With an Eye to Their Offense, Raptors Court John Lucas III

Rob Mahoney@RobMahoneyNBA Lead WriterJuly 19, 2012

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Toronto Raptors head coach Dwane Casey said it himself in an interview with Kevin Arnovitz of ESPN.com: If the first year of the Raptors' reboot was defined by a defensive culture change, the season to come will be an effort in establishing a more balanced offense.

With that emphasis squarely in mind, the Raptors are, per Marc Stein of ESPN.com, reportedly close to a deal that would lock up former Chicago Bull John Lucas III in Toronto for a few seasons. Lucas is slightly undersized by conventional NBA standards, and his style of play is decidedly disparate from the point guard ideal; Lucas averaged a career-high 5.4 assists per 36 minutes last season, and at 29, it's a bit unrealistic to expect much better. Lucas is who he is, for better or worse, and the Raptors have taken all of that in stride as they attempt to make Lucas their backup point guard behind Kyle Lowry.

It's a decent decision considering both how effective a scorer Lucas was last season and how utterly miserable Toronto's offense was for the same duration. Lucas is hardly a cure-all in that regard, but considering the gains already made in importing Lowry to be the team's full-time ball-handler, he'll hardly be asked to. Lucas' role will be incredibly familiar to him: take care of the ball, work hard on defense and fill it up offensively.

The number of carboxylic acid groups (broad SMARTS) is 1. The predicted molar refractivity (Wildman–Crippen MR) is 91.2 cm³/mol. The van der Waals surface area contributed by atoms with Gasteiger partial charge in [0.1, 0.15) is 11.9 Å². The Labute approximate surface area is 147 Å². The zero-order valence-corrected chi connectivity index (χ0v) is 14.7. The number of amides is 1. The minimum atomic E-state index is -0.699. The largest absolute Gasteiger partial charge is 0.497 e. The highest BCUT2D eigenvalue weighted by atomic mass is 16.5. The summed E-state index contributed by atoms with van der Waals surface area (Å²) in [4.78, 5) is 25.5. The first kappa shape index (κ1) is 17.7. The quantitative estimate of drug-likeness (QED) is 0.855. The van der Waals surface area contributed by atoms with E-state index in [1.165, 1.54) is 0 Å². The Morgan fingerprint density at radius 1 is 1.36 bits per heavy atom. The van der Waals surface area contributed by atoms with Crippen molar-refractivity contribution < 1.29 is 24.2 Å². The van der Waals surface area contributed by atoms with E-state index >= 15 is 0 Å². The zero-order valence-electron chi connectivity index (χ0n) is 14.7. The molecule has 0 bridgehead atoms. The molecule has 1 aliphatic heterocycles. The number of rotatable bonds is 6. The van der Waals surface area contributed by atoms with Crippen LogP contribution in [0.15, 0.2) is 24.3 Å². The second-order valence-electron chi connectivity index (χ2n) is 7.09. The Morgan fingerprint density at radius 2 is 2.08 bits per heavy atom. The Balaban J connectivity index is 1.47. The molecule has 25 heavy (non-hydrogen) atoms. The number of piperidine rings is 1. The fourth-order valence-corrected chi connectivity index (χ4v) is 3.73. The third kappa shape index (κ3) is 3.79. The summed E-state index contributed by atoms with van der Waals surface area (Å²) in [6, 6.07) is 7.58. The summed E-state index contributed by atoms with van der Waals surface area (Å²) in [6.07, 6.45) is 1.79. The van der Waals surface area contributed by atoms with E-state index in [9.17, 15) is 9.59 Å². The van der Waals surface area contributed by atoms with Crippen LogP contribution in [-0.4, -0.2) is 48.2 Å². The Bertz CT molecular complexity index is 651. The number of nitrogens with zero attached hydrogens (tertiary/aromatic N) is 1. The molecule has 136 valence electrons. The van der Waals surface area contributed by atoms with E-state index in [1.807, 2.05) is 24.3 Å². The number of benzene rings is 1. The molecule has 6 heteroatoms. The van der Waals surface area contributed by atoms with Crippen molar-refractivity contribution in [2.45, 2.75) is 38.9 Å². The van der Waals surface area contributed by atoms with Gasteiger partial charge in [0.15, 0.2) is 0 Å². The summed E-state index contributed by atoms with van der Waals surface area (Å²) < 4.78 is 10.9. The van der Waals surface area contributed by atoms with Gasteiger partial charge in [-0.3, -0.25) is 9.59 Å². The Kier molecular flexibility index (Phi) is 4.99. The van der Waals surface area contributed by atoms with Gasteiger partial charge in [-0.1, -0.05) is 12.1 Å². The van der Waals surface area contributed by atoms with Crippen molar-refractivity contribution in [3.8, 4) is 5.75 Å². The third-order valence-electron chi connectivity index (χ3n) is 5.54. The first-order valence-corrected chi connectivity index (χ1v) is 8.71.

That last dimension is where Lucas really stands out; scoring is often seen as a differentiating factor between stars and role players, but Lucas is an epitomical example of a scoring role player. In fact, his limitations are exactly what makes him an intriguing candidate for the Raptors. Flexibility is incredibly important to a team in Toronto's position, and the less that the Raps can commit salary-wise while maintaining their current trajectory, the better. Lucas manages to meet a need, and due to the fact that he's both a scoring point guard and an otherwise limited player, Toronto's likely to get him at a discount.

Lucas' primary function is to put up points, and, in turn, the other aspects of the game force him to lag behind. That's a less peculiar characterization than one might think; the NBA has developed in a way that stars and role players alike tend to come in a variety of forms. Even though pure bucket-getting has long been a deciding factor in name recognition, contract negotiation and general perception around the league, the NBA has taken a series of subtle steps that have rounded out the process of playing and earning across all kinds of basketball talents.

The fact that Lucas scored 18.3 points per 36 minutes last season—and that he had a few particularly notable performances on national television—may make him more visible than most third-string guards, but he's a specialist nonetheless. He's not so different from the spot-up three-point shooter, the energetic rebounder or the lockdown defender—his trade is just a bit more obvious, and still, despite the aforementioned movement in perception, a bit more widely appreciated.